Graphene: large area synthesis by Chemical Vapor Deposition

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Rossella Giorgi[1], Nicola Lisi[1], Theodoros Dikonimos[1], Mauro Falconieri[1], Serena Gagliardi[1], Elena Salernitano[], Piero Morales[1], Luciano Pilloni[2]

The synthesis of graphene by Chemical Vapor Deposition (CVD) process is one of the most promising way for device applications since it allows producing large area films on suitable substrates. In this work 2 were grown on copper foil substrates by CVD using hydrogen/methane or hydrogen/argon/ethanol mixtures as gas precursors. The growth processes were performed at 1000 °C, both at atmospheric and low pressures. A system for the fast cooling of the sample was implemented, allowing for a rapid decrease of the sample temperature below 600 °C in few seconds.2/Si substrates after Cu dissolution

Grafene: sintesi su larga area mediante Deposizione Chimica da fase Vapore

2, cresciuti su substrati costituiti da sottili fogli di rame, utilizzando miscele di idrogeno/metano o idrogeno/argon/etanolo come precursori gassosi. Le crescite sono state eseguite a 1000 °C variando la pressione. Il reattore è dotato di un sistema per il raffreddamento rapido dei campioni, basato sull’estrazione del campione dalla zona calda del forno, che permette di ridurre in pochi secondi la temperatura sotto i 600 °C. I campioni cresciuti variando i parametri di processo sono stati analizzati con diverse tecniche di caratterizzazione: SEM, Spettroscopia Raman e XPS. I film cresciuti nelle condizioni ottimali, trasferiti successivamente su substrati di SiO2/Si dopo la dissoluzione del Cu, risultano continui sull’intera area e costituiti da pochissimi (<5) strati di grafene

 

Introduction

Graphene, a single layer of carbon atoms arranged in a hexagonal network, is a 2D material with outstanding physical properties. The successful isolation of graphene [3] has drawn great interest for experimental investigations and has paved the way to a wide range of potential applications. Electronic and optoelectronic devices incorporating graphene as an active layer, such as high frequency transistors, solar cells, logic devices and interconnects in CMOS devices have been reported as proof of concept experiments. Recently nitrogen-doped graphene has been also studied as active material for ultracapacitors [4] and fuel cells [5]. The ability to create a device is facilitated by the availability of large-area graphene. Mechanical exfoliation of graphene from bulk graphite has enabled fundamental investigations on the physical properties of graphene; however, by using this technique it has not yet been possible to make large area graphene since the technique is not scalable.

Recently, considerable research efforts were spent on the synthesis of large area graphene by using different methods. Some of the most prominent methods include chemical modification of graphite, desorption of Si from either the Si plane or C plane of SiC substrates and catalyst-assisted synthesis in a chemical vapor deposition (CVD) reactor.

In this process, carbon-bearing gaseous species react at high temperatures (900-1100 °C) in the presence of a metal catalyst, which serves both in the decomposition of the carbon species and in the nucleation of the graphene lattice. The mechanism of graphene growth on metals is presumably influenced by several factors, including the carbon solubility limit in the metal, its crystal structure, lattice parameters and thermodynamic parameters such as the temperature and pressure of the system. In the case of intermediate-high solubility (0.1 atom %) metals, such as Co and Ni, graphene synthesis is thought to proceed via a combination of carbon atoms diffusion into the metal at the growth temperature and carbon atoms segregation from bulk to the metal surface on cooling after CVD process. In the case of very low carbon solubility metals (0.001 atomic %), such as Cu, the synthesis of graphene is on the other hand a process limited to the surface of the catalyst. The growth of graphene monolayers on single crystal transition metals such as Co [6], Pt [7], Ir [8] Ru [9] and Ni [10] under ultra-high vacuum conditions is widely reported in literature. It is worth noting that single crystal substrates are desirable to grow defect-free graphene films, but in practice for large scale applications less expensive polycrystalline substrates must be used.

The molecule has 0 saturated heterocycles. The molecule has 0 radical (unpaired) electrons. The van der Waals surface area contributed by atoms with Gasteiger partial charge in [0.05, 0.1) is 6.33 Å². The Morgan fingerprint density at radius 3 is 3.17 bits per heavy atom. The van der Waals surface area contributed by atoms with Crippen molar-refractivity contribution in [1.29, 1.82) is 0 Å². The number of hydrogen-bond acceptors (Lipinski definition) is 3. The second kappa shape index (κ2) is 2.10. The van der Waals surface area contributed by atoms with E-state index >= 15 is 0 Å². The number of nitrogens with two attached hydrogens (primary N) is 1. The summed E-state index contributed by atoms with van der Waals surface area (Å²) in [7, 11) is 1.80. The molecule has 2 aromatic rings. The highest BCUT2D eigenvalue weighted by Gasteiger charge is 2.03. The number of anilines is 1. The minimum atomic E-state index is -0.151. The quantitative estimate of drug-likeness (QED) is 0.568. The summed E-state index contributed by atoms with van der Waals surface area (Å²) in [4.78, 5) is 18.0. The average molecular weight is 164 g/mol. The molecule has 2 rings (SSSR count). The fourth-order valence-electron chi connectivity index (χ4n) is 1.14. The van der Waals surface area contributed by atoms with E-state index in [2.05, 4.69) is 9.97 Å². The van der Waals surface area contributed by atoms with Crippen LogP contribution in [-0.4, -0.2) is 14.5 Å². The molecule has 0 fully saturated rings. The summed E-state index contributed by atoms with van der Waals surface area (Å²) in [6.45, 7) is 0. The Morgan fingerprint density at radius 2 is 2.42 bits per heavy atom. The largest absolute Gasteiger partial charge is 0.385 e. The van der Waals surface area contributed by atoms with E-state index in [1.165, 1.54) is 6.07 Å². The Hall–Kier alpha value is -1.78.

Polycrystalline nickel, as thin film, is one of the most commonly used substrate for metal assisted CVD graphene growth. Large area films growth has been reported [11] but the high carbon solubility and small grain size of this metal seem to limit the single layer defect-free growth.

Large area graphene synthesis using Cu catalyst has received widespread attention since it was first reported in 2009 [12-13]. Compared to other metal substrates, copper, besides having a very low carbon solubility, when annealed at temperature close to its melting point, experiences grain size growth needed for the achievement of large uniform graphene domains. Moreover copper has the advantage to be flexible when in foil of low thickness and for this reason apt to be processed with roll-to-roll technology[14].

Braviripudi et al [15] have demonstrated that the kinetics of graphene growth in a CVD process plays a critical role in the uniformity of large area graphene using Cu catalyst. Although the thermodynamics of the synthesis system remains the same, whether the process is performed at atmospheric pressure, low pressure (0.1-1 Torr), or under ultra-high vacuum conditions (10-4-10-6 Torr), the kinetics of the growth phenomenon are different, leading to a variation in the uniformity of the graphene over large areas. Growing graphene large-area continuous films, with controlled number of layers, homogeneous and defect-free is still a challenge for researchers in view of numerous applications, ranging from electronics to new generation solar cells and organic lighting, where there is the need to develop transparent conductive electrodes alternative to the expensive indium thin oxide [16-17].